Joe Hugo Kojola, 1908-1994

Joe Hugo Kojola

My grandpa, Hugo “Joe” Kojola was born on this day in 1908. He died in 1994 at 86.

As a kid, I thought he was Santa Claus because of his white beard, jolly laugh and round belly. He gave me shiny stones that he polished in his rock polishing machine. Many are still on my altar. They have been sacred touchstones of love and warmth for a long time.

Speedway, Indianapolis, where Grandpa Joe lived with my Grandma Norma, seemed exotic to me. Fireflies, humidity, race cars, linoleum, a lazy Susan on the table, a cool motor home… it was all so different than my life in California.

Grandpa Joe taught me how to play songs on his banjo. I used his walker as a climbing gym. I borrowed his cane to do a dance routine. He had a shoe horn and a back scratcher…I didn’t even understand why anyone would need such things, but they were cool to me.

Once he crafted a solid steel handle for my plastic suitcase because it broke at the airport. He was always making things in his basement workshop. It was dark, mysterious, and had a very specific scent.

It’s been almost 29 years since I last saw him. When he came across the country for my sister’s wedding, he was in such good spirits. He died of undiagnosed leukemia shortly afterwards.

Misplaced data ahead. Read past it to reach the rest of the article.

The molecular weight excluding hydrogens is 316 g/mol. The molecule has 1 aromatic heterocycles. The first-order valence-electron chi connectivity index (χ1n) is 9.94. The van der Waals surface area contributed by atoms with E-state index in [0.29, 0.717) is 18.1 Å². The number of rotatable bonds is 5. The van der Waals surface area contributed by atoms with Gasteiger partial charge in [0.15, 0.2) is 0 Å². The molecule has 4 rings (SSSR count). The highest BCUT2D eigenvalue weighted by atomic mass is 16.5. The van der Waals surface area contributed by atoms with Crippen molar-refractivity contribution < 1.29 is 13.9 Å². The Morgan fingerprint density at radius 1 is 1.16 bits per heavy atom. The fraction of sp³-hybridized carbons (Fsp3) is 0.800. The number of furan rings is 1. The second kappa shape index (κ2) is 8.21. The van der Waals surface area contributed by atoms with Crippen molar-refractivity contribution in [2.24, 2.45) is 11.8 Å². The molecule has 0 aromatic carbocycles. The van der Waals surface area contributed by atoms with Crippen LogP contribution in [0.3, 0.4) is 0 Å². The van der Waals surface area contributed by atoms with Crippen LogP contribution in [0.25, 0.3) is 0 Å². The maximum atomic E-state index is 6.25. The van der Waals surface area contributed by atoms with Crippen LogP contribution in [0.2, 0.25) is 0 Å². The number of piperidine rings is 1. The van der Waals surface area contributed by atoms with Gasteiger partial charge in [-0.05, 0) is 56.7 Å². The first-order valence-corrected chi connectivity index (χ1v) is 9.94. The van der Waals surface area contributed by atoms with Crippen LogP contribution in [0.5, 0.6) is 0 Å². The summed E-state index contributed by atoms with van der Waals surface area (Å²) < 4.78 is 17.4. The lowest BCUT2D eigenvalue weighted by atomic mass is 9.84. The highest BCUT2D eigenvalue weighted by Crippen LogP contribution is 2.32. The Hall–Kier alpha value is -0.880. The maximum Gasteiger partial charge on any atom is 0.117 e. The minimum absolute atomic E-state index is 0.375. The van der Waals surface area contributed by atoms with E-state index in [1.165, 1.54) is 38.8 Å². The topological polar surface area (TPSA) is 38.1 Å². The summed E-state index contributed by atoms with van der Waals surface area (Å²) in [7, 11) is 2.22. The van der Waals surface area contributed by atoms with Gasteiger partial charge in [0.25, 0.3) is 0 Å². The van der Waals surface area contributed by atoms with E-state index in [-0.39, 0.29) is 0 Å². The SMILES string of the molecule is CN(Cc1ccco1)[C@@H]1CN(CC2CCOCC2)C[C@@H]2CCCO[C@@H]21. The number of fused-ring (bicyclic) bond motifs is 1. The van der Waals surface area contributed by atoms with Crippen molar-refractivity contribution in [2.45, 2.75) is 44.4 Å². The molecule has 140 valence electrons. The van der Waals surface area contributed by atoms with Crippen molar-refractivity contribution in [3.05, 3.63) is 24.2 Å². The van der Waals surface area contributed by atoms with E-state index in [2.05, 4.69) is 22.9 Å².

I’ve come to understand that some humans can hold on to their lives for a long time before they are ready to let go. We don’t all get the gift of making the choice consciously, but I think sometimes death might be a softening, an allowing, and opening to the unknown. It must require such courage to let go when our bodies are expired or expiring. A different kind of courage than is required for living.

The older I get the more loved ones I feel when reach out for ancestral wisdom and support. I’ve had dreams of the vast resource of my ancestors that is always available to me when I call for it. I imagine thousands of beams of light, thousands of cords connecting me to all of their love and prayers. I don’t know anything for sure, but that’s what makes me feel warm, supported, held, seen, and safe. I do feel sure that they all had or have that prayer for me, and for all of us.

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